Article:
Beekeepers deserve a lot of credit for keeping us fed. As honeybees continue to die off in record numbers, overworked beekeepers have actually managed to increase the total number of active colonies–so there are still enough bees to keep crops pollinated for now, and grocery stores haven’t started to look pitifully understocked.
The job keeps getting harder as environmental stresses such as pesticides and drought increase. New technology is designed to help: A camera pointed at a hive records the action as bees fly in and out. Its software then analyzes the patterns and send beekeepers an alert on an app if something looks awry.
“A beekeeper’s biggest challenge is often time,” says Kelton Temby, founder of Keltronix, which designed the new system, called Eyes on Hives. Beekeepers also typically don’t check on hives more than a couple of times a month because it disturbs the bees.
“Without a record of what is happening over the day, it is common for a beekeeper to have that heartbreaking task to look for ‘what went wrong’ with a dead hive, rather than catch a trend and changing the schedule to look into an issue right away,” Temby says.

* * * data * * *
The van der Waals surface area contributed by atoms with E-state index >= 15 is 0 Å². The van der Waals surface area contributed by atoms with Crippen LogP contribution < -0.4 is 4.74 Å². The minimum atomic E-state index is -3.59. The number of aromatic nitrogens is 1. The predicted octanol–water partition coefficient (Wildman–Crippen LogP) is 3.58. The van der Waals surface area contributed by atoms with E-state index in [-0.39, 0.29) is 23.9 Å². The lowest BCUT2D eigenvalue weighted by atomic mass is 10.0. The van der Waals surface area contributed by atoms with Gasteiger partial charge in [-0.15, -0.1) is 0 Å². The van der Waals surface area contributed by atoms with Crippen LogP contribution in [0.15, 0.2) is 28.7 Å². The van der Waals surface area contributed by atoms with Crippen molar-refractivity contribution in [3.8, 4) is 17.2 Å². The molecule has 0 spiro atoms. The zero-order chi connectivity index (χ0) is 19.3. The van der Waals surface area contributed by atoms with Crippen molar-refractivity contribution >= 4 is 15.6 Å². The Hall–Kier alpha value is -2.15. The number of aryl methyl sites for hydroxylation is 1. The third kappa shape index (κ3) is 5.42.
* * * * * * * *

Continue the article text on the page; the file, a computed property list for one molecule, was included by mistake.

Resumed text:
The camera and app, continually monitoring activity, can help. The first version of the technology was designed for backyard beekeepers, who have even less time to watch their bees.
“It’s really easy now for a beekeeper to identify things like an ant attack, just by watching videos and time lapses of their hive,” he says. The technology also picks out the flight activity at the hive, allowing beekeepers to understand what “normal” behavior patterns look like. This allows them to detect subtle changes going on inside the hive that cause a colony to decline.
The system also connects backyard beekeepers in a network, so another beekeeper might also notice a problem in someone’s hive. When a beekeeper gets an alert, they can quickly try to fix the issue.
In one case, as beekeepers tested the technology, a change in activity alerted them that the queen bee had died, along with the emergency replacement queen. “The bees were doomed,” says Temby. “A simple intervention of putting in a frame of eggs from the hive next to it, allowed the bees to raise another queen, and the new queen led that hive back to success.”
In other cases, the alerts helped beekeepers learn that they should modify the opening to the hive to keep out pests or add some extra honey to supplement the hive’s food.
Now, the startup is working on scaling the technology so it works as well for commercial beekeepers as for someone with a backyard hive. “Bees are responsible for a third of the food that we eat,” says Temby. “There’s $15 billion in U.S. agriculture that depends on pollination from bees, but we lost 42% of bee colonies last year…Our goal is to support the transition to sustainable agriculture.”
Eyes on Hives is now raising funds on Kickstarter.